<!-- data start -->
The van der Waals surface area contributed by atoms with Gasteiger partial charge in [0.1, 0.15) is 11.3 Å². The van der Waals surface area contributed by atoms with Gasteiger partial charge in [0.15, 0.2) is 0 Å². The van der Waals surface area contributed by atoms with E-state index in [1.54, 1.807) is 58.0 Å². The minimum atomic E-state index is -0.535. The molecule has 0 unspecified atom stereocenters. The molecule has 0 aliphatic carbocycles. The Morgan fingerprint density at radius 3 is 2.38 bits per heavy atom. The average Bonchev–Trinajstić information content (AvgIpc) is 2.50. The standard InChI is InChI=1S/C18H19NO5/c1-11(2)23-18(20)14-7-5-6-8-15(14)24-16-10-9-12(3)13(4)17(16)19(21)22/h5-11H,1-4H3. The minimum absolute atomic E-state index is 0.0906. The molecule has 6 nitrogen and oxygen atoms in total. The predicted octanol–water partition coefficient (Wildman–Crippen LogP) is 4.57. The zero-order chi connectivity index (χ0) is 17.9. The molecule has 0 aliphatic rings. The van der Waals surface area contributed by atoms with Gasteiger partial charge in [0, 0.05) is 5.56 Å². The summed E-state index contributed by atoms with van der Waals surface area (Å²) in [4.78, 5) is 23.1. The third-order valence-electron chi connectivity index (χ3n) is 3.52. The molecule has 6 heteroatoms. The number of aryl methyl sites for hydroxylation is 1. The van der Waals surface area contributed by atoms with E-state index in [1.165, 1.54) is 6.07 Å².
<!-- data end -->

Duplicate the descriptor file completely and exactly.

The van der Waals surface area contributed by atoms with Gasteiger partial charge in [0.1, 0.15) is 11.3 Å². The van der Waals surface area contributed by atoms with Gasteiger partial charge in [0.15, 0.2) is 0 Å². The van der Waals surface area contributed by atoms with E-state index in [1.54, 1.807) is 58.0 Å². The minimum atomic E-state index is -0.535. The molecule has 0 unspecified atom stereocenters. The molecule has 0 aliphatic carbocycles. The Morgan fingerprint density at radius 3 is 2.38 bits per heavy atom. The average Bonchev–Trinajstić information content (AvgIpc) is 2.50. The standard InChI is InChI=1S/C18H19NO5/c1-11(2)23-18(20)14-7-5-6-8-15(14)24-16-10-9-12(3)13(4)17(16)19(21)22/h5-11H,1-4H3. The minimum absolute atomic E-state index is 0.0906. The molecule has 6 nitrogen and oxygen atoms in total. The predicted octanol–water partition coefficient (Wildman–Crippen LogP) is 4.57. The zero-order chi connectivity index (χ0) is 17.9. The molecule has 0 aliphatic rings. The van der Waals surface area contributed by atoms with Gasteiger partial charge in [0, 0.05) is 5.56 Å². The summed E-state index contributed by atoms with van der Waals surface area (Å²) in [4.78, 5) is 23.1. The third-order valence-electron chi connectivity index (χ3n) is 3.52. The molecule has 6 heteroatoms. The number of aryl methyl sites for hydroxylation is 1. The van der Waals surface area contributed by atoms with E-state index in [1.165, 1.54) is 6.07 Å².